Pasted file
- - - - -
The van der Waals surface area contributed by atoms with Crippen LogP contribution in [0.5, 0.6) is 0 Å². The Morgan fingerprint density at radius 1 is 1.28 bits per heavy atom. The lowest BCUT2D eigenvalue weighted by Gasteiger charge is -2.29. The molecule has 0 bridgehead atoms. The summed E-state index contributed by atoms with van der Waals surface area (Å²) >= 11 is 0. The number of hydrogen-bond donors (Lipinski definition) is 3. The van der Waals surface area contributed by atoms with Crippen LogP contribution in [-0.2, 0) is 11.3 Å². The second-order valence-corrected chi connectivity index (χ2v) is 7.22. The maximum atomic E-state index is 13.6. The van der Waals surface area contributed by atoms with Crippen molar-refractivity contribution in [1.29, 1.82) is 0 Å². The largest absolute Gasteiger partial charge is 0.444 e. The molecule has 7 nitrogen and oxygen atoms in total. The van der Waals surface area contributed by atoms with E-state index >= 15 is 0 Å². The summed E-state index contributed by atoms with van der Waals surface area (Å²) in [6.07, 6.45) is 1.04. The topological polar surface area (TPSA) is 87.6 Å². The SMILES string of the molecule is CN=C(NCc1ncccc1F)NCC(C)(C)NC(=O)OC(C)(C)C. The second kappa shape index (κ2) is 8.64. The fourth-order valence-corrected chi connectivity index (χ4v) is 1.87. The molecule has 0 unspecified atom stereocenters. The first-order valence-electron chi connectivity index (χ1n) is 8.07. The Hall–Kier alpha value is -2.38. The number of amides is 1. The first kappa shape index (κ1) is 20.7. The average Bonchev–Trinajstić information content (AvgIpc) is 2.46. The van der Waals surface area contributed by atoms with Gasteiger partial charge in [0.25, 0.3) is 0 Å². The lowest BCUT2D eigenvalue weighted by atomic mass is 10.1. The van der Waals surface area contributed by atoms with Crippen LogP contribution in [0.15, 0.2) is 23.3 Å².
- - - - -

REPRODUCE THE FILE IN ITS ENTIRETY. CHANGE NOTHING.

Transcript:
The van der Waals surface area contributed by atoms with Crippen LogP contribution in [0.5, 0.6) is 0 Å². The Morgan fingerprint density at radius 1 is 1.28 bits per heavy atom. The lowest BCUT2D eigenvalue weighted by Gasteiger charge is -2.29. The molecule has 0 bridgehead atoms. The summed E-state index contributed by atoms with van der Waals surface area (Å²) >= 11 is 0. The number of hydrogen-bond donors (Lipinski definition) is 3. The van der Waals surface area contributed by atoms with Crippen LogP contribution in [-0.2, 0) is 11.3 Å². The second-order valence-corrected chi connectivity index (χ2v) is 7.22. The maximum atomic E-state index is 13.6. The van der Waals surface area contributed by atoms with Crippen molar-refractivity contribution in [1.29, 1.82) is 0 Å². The largest absolute Gasteiger partial charge is 0.444 e. The molecule has 7 nitrogen and oxygen atoms in total. The van der Waals surface area contributed by atoms with E-state index >= 15 is 0 Å². The summed E-state index contributed by atoms with van der Waals surface area (Å²) in [6.07, 6.45) is 1.04. The topological polar surface area (TPSA) is 87.6 Å². The SMILES string of the molecule is CN=C(NCc1ncccc1F)NCC(C)(C)NC(=O)OC(C)(C)C. The second kappa shape index (κ2) is 8.64. The fourth-order valence-corrected chi connectivity index (χ4v) is 1.87. The molecule has 0 unspecified atom stereocenters. The first-order valence-electron chi connectivity index (χ1n) is 8.07. The Hall–Kier alpha value is -2.38. The number of amides is 1. The first kappa shape index (κ1) is 20.7. The average Bonchev–Trinajstić information content (AvgIpc) is 2.46. The van der Waals surface area contributed by atoms with Gasteiger partial charge in [0.25, 0.3) is 0 Å². The lowest BCUT2D eigenvalue weighted by atomic mass is 10.1. The van der Waals surface area contributed by atoms with Crippen LogP contribution in [0.15, 0.2) is 23.3 Å².